The number of children born in the U.S. declined in 2011 for the 4th year in a row, though last year's drop was only 1 percent over 2010's birth rate, a government research organization is reporting. From The Associated Press:
The decline in 2011 was just 1 percent — not as sharp a fall-off as the 2 to 3 percent drop seen in other recent years.
"It may be that the effect of the recession is slowly coming to an end," said Carl Haub, a senior demographer with the Population Reference Bureau, a Washington, D.C.-based research organization.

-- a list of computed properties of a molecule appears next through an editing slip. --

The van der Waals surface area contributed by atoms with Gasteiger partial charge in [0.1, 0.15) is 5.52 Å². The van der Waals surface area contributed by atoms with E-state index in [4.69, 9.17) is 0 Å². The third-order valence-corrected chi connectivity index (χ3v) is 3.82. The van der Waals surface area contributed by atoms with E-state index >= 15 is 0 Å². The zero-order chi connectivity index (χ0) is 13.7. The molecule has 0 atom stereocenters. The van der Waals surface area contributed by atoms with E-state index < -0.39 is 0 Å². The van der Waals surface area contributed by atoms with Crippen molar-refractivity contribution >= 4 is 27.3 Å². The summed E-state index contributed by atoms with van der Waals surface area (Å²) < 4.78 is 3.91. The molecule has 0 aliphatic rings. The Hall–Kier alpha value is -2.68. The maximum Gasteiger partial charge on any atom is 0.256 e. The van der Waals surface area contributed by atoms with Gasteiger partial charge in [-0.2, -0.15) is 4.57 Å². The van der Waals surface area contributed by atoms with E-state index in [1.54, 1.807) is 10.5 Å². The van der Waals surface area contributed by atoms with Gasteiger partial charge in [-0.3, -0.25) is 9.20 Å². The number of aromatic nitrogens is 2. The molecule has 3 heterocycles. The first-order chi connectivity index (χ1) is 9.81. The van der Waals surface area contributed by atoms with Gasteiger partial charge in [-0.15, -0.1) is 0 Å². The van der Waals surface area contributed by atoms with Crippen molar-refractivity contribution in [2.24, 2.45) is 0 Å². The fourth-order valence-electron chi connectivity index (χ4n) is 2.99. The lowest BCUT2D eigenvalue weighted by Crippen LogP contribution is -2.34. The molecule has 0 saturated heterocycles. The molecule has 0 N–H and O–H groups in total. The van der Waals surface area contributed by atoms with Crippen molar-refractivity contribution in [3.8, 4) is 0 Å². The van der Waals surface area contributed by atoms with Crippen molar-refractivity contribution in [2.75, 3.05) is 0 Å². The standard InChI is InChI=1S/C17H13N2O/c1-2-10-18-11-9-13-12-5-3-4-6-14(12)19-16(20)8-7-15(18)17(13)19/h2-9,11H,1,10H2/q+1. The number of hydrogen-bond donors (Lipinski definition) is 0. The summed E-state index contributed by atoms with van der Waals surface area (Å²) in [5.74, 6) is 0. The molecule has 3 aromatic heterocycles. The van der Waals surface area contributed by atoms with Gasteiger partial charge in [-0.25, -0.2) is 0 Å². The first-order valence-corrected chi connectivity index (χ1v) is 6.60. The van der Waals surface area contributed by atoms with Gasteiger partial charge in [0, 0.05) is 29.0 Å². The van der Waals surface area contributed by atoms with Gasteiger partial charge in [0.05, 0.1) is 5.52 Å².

Most striking in the new report were steep declines in Hispanic birth rates and a new low in teen births. Hispanics have been disproportionately affected by the flagging economy, experts say, and teen birth rates have been falling for 20 years.
Falling births is a relatively new phenomenon in this country. Births had been on the rise since the late 1990s and hit an all-time high of more than 4.3 million in 2007.
But fewer than 4 million births were counted last year — the lowest number since 1998.
Image: Mother and baby, via Shutterstock.